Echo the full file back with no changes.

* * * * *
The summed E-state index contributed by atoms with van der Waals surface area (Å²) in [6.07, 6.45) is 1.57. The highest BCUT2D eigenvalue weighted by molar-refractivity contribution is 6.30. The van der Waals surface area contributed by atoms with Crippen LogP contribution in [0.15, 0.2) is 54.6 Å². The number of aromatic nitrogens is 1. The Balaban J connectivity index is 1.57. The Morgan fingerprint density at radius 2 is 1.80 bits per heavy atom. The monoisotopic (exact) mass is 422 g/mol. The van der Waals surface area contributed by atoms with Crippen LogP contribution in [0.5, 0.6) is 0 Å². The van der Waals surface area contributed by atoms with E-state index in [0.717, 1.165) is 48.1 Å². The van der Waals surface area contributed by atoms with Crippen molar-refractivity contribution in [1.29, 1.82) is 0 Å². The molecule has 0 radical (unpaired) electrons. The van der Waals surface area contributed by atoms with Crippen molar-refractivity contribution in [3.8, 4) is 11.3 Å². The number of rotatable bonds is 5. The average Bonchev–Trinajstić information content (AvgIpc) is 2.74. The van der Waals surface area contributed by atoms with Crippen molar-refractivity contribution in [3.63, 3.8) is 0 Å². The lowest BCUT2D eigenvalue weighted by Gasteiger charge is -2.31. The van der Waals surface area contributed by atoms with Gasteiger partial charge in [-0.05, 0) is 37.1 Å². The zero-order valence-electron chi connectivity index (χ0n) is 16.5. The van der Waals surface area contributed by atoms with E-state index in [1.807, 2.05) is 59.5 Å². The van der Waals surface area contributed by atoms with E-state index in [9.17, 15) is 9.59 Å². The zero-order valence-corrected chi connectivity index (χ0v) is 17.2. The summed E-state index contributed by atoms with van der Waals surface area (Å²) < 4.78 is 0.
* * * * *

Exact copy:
The summed E-state index contributed by atoms with van der Waals surface area (Å²) in [6.07, 6.45) is 1.57. The highest BCUT2D eigenvalue weighted by molar-refractivity contribution is 6.30. The van der Waals surface area contributed by atoms with Crippen LogP contribution in [0.15, 0.2) is 54.6 Å². The number of aromatic nitrogens is 1. The Balaban J connectivity index is 1.57. The Morgan fingerprint density at radius 2 is 1.80 bits per heavy atom. The monoisotopic (exact) mass is 422 g/mol. The van der Waals surface area contributed by atoms with Crippen LogP contribution in [0.5, 0.6) is 0 Å². The van der Waals surface area contributed by atoms with E-state index in [0.717, 1.165) is 48.1 Å². The van der Waals surface area contributed by atoms with Crippen molar-refractivity contribution in [1.29, 1.82) is 0 Å². The molecule has 0 radical (unpaired) electrons. The van der Waals surface area contributed by atoms with Crippen molar-refractivity contribution in [3.8, 4) is 11.3 Å². The number of rotatable bonds is 5. The average Bonchev–Trinajstić information content (AvgIpc) is 2.74. The van der Waals surface area contributed by atoms with Crippen molar-refractivity contribution in [3.63, 3.8) is 0 Å². The lowest BCUT2D eigenvalue weighted by Gasteiger charge is -2.31. The van der Waals surface area contributed by atoms with Gasteiger partial charge in [-0.05, 0) is 37.1 Å². The zero-order valence-electron chi connectivity index (χ0n) is 16.5. The van der Waals surface area contributed by atoms with E-state index in [1.807, 2.05) is 59.5 Å². The van der Waals surface area contributed by atoms with E-state index in [9.17, 15) is 9.59 Å². The zero-order valence-corrected chi connectivity index (χ0v) is 17.2. The summed E-state index contributed by atoms with van der Waals surface area (Å²) < 4.78 is 0.